Originally created 02/29/04

Star of TV's '77 Sunset Strip,' 'The FBI,' turns literary



BEVERLY HILLS, Calif. -- Efrem Zimbalist Jr., best known for hunting down culprits on television's "77 Sunset Strip" and "The FBI," has lately gone searching for book buyers.

Zimbalist has been touting his "My Dinner of Herbs" at book signings in Southern California. No, it's not a New Age cookbook, but a memoir of his remarkable life. The title comes from Proverbs 15:17: "Better is a dinner of herbs where love is, than a stalled ox and hatred therewith."

On a recent weekday, Zimbalist was playing the uncomfortable role as huckster, promoting his wares at a luncheon of Roundtable West, where book lovers gather monthly to hear authors discuss and sign their tomes. His audience was filled with predominantly white-haired ladies who virtually swooned over the elegant Zimbalist.

At 86, he cuts an impressive figure: suntanned, a full head of white hair, debonair mustache. He was dressed in a black jacket, gray slacks, conservative tie.

After he graciously signed books and the crowd thinned out, he sat for an interview in the hotel dining room. "My Dinner of Herbs" is no tell-all book. Zimbalist writes extensively about his parents, opera star Alma Gluck and violin virtuoso Efrem Sr., both legends in their time. Also detailed are his year of study in the Soviet Union, his five years in the U.S. Army, where he earned the Purple Heart, and his failed scholarship.

"I was kicked out of Yale twice," he confessed. "First after my freshman year, then they let me back in and I had to take the freshman year over. I was kicked out again." He attributed his academic failure to the playboy spirit that was prevalent in the prewar years.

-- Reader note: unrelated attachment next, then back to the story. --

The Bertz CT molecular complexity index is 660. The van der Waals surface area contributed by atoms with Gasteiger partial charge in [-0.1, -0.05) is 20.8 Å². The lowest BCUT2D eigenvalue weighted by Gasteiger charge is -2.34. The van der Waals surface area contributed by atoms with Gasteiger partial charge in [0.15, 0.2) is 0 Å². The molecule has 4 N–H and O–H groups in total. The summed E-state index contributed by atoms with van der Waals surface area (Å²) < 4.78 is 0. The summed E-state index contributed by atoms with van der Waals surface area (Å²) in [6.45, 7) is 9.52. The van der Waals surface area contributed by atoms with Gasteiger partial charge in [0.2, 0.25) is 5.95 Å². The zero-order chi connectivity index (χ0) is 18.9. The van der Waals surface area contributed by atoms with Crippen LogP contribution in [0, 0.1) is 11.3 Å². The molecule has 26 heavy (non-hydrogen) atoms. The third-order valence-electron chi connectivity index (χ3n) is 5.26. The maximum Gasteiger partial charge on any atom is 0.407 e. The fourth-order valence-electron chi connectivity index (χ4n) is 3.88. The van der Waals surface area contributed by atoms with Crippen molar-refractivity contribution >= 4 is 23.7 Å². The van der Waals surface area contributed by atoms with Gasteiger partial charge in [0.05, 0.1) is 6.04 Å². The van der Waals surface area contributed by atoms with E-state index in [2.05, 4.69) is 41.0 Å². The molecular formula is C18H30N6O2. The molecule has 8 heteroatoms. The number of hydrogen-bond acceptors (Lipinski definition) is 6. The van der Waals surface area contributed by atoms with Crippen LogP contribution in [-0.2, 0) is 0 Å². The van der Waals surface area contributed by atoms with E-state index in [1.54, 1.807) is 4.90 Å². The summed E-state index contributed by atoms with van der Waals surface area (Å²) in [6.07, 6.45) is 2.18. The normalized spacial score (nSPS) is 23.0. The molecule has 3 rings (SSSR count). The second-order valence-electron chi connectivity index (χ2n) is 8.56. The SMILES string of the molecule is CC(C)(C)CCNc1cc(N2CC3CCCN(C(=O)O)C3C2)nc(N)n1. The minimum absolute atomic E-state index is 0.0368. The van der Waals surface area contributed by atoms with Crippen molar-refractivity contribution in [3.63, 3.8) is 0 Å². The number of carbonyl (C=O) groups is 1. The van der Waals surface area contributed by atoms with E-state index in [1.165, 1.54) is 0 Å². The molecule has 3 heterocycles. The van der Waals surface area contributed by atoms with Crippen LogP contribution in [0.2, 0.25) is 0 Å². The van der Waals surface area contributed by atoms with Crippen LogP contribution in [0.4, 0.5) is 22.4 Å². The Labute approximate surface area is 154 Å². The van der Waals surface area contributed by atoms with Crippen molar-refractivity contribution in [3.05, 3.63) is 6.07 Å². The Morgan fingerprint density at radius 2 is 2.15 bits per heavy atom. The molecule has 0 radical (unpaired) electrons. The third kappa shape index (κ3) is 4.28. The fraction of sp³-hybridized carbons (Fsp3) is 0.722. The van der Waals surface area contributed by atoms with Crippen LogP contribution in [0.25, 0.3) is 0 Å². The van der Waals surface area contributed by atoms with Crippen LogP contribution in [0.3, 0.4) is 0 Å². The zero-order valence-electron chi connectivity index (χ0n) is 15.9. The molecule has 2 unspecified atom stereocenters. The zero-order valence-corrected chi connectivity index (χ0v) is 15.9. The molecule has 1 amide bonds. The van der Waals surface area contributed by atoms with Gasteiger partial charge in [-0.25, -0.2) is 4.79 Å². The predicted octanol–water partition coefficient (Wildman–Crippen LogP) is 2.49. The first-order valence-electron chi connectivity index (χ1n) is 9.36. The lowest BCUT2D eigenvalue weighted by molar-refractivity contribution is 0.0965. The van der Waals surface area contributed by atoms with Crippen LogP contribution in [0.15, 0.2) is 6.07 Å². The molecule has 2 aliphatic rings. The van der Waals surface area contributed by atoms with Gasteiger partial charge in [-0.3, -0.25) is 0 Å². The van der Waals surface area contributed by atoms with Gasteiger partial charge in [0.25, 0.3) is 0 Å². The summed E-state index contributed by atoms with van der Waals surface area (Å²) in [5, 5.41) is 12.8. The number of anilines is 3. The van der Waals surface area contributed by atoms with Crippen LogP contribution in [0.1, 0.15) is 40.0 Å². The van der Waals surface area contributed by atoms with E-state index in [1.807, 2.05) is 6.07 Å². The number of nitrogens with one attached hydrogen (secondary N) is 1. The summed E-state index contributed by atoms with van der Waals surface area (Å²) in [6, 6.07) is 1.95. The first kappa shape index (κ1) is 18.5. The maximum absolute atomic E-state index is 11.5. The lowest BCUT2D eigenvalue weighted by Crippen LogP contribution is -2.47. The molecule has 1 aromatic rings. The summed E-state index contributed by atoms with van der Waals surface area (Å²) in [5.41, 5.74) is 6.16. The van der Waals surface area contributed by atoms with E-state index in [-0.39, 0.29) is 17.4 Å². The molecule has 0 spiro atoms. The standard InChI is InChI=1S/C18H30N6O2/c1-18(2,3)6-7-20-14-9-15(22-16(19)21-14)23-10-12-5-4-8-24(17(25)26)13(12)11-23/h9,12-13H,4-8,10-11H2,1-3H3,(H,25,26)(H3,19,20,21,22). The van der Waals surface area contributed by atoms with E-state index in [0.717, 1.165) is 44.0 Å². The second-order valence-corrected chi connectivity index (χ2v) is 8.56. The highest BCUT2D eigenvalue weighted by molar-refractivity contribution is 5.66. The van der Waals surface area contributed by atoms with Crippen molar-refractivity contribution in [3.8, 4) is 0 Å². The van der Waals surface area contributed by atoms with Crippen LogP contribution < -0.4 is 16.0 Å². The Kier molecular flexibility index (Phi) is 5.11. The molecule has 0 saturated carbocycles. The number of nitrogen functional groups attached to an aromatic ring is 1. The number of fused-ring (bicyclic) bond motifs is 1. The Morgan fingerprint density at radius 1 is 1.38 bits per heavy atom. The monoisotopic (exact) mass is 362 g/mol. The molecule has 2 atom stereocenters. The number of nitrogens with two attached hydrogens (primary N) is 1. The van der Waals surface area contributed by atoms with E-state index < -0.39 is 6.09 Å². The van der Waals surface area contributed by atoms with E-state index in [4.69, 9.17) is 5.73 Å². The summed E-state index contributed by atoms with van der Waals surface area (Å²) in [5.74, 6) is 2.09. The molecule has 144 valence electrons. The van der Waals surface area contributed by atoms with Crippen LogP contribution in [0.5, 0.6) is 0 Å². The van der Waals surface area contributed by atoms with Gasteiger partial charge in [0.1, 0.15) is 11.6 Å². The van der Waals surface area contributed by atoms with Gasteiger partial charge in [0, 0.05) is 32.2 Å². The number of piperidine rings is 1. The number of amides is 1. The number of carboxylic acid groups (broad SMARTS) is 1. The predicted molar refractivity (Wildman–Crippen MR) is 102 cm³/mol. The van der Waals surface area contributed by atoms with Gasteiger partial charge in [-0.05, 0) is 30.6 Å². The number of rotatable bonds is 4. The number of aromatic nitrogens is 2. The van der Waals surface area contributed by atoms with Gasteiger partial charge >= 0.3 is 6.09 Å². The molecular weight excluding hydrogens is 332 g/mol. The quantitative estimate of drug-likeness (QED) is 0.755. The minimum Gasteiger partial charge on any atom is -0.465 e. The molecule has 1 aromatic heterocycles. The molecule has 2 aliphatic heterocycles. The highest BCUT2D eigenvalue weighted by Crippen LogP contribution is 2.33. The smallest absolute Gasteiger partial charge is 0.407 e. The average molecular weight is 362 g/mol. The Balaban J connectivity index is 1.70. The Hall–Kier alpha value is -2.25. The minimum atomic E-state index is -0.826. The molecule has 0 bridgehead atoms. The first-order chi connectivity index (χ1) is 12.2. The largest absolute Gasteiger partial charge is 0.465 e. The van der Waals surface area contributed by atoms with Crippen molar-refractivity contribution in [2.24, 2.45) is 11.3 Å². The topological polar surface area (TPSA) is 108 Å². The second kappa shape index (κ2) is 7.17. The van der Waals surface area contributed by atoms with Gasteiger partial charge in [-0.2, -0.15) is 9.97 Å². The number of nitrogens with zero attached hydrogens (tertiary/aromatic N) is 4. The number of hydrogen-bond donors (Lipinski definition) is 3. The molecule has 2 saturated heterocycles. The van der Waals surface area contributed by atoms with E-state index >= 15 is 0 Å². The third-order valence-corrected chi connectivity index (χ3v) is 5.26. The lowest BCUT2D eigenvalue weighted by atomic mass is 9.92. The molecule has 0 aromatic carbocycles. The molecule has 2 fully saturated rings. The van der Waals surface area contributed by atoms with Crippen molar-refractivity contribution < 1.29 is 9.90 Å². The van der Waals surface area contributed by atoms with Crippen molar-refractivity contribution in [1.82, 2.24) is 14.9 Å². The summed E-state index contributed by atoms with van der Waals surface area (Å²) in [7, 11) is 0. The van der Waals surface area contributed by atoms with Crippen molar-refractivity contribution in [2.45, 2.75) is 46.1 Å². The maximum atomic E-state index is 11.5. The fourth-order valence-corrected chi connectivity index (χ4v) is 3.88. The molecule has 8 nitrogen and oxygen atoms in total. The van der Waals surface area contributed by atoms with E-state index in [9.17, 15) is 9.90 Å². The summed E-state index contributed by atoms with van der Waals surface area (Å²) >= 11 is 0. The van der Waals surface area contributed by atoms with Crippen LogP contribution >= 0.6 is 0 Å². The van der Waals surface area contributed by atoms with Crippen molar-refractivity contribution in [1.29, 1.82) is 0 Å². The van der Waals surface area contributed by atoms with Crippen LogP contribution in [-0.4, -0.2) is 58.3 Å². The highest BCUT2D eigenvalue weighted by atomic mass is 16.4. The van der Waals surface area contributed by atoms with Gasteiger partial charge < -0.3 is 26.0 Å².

"My mother died shortly afterward," he said. "All she knew was that her son was a total screw-up. That's the sadness of my life, a great sadness."

The book offers close-up looks at stars he worked with: Spencer Tracy, Errol Flynn (who drank two bottles of vodka during a day's shooting), Gary Cooper and others. But scandal, there is none.

"It wasn't going to be a book that hurt people or destroyed reputations," Zimbalist declared. "It was a book to give pleasure."

Unlike James Garner, Clint Walker and other stars of Warner Bros. TV series who battled management over long workdays and short paychecks, Zimbalist appears to have had a placid relationship with the studio.

"Maybe it was because I played tennis every weekend with the boss, Jack Warner, at his house," Zimbalist mused.

When he was in a turmoil over his second marriage and left "77 Sunset Strip" for a divorce in Reno, Warner kept him on the payroll. "The guy's in trouble," Warner told an underling. "Let's show him who his friends are."

Zimbalist changed his mind, and he remains married to Loranda Stephanie Spalding, mother of Zimbalist's actress daughter, Stephanie Zimbalist.

His first wife, Emily McNair, died of cancer in 1950. Despite his burgeoning career at the time, the mourning actor left Hollywood with their two children, Nancy and Efrem III, and studied music and taught at the Curtis Institute in Philadelphia, where his father was an artist in residence.

After four years, he returned to Hollywood and a fresh start in the new medium of television.

Today, Zimbalist and Spalding live in the Santa Ynez Valley north of Santa Barbara, not far from Michael Jackson's Neverland Ranch. No, he's never met Jackson, but he's met his ape.

Zimbalist explains that a few years ago, he appeared at a local animal lovers fund-raiser to which Jackson donated the use of his orangutan so that patrons could pose for pictures with the beast. The animal leaped into Zimbalist's arms, hugged and kissed him. He received the same warm welcome the following year.

Except for book signings, Zimbalist spends most of his time around home. His acting jobs are few.

"Nobody wants someone my age anymore," he remarked resignedly. "I do an occasional thing now and then, generally not on film.

"I'm out of it today. I don't know the people who are running (the studios) today. I don't even know the people who are making movies today. I stopped going to the movies over 20 years ago. The movies I used to be fanatic about they stopped making. They started making another kind of movie, and it's not my kind of world."